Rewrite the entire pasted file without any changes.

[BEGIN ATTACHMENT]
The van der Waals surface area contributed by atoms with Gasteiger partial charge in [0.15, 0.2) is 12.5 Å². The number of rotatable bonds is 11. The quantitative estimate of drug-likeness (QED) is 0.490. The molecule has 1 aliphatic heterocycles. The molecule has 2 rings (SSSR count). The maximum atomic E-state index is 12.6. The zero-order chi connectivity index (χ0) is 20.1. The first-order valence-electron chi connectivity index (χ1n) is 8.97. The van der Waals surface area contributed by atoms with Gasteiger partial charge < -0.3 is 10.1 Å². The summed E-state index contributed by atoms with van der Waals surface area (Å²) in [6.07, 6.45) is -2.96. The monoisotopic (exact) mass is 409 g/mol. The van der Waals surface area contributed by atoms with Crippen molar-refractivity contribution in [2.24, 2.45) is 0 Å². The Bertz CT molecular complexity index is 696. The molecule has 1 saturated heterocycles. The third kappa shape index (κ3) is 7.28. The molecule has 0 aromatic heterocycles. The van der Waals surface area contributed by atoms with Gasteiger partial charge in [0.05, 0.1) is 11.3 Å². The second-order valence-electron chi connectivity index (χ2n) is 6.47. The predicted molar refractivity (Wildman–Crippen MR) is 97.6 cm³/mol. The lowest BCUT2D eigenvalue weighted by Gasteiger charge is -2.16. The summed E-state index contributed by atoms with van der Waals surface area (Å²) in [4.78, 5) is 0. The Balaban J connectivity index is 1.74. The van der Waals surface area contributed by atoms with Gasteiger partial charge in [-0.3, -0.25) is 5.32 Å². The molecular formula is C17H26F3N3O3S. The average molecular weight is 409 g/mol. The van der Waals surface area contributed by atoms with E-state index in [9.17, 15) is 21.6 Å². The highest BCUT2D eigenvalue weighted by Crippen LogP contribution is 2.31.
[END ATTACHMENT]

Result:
The van der Waals surface area contributed by atoms with Gasteiger partial charge in [0.15, 0.2) is 12.5 Å². The number of rotatable bonds is 11. The quantitative estimate of drug-likeness (QED) is 0.490. The molecule has 1 aliphatic heterocycles. The molecule has 2 rings (SSSR count). The maximum atomic E-state index is 12.6. The zero-order chi connectivity index (χ0) is 20.1. The first-order valence-electron chi connectivity index (χ1n) is 8.97. The van der Waals surface area contributed by atoms with Gasteiger partial charge < -0.3 is 10.1 Å². The summed E-state index contributed by atoms with van der Waals surface area (Å²) in [6.07, 6.45) is -2.96. The monoisotopic (exact) mass is 409 g/mol. The van der Waals surface area contributed by atoms with Crippen molar-refractivity contribution in [2.24, 2.45) is 0 Å². The Bertz CT molecular complexity index is 696. The molecule has 1 saturated heterocycles. The third kappa shape index (κ3) is 7.28. The molecule has 0 aromatic heterocycles. The van der Waals surface area contributed by atoms with Gasteiger partial charge in [0.05, 0.1) is 11.3 Å². The second-order valence-electron chi connectivity index (χ2n) is 6.47. The predicted molar refractivity (Wildman–Crippen MR) is 97.6 cm³/mol. The lowest BCUT2D eigenvalue weighted by Gasteiger charge is -2.16. The summed E-state index contributed by atoms with van der Waals surface area (Å²) in [4.78, 5) is 0. The Balaban J connectivity index is 1.74. The van der Waals surface area contributed by atoms with Gasteiger partial charge in [-0.3, -0.25) is 5.32 Å². The molecular formula is C17H26F3N3O3S. The average molecular weight is 409 g/mol. The van der Waals surface area contributed by atoms with E-state index in [9.17, 15) is 21.6 Å². The highest BCUT2D eigenvalue weighted by Crippen LogP contribution is 2.31.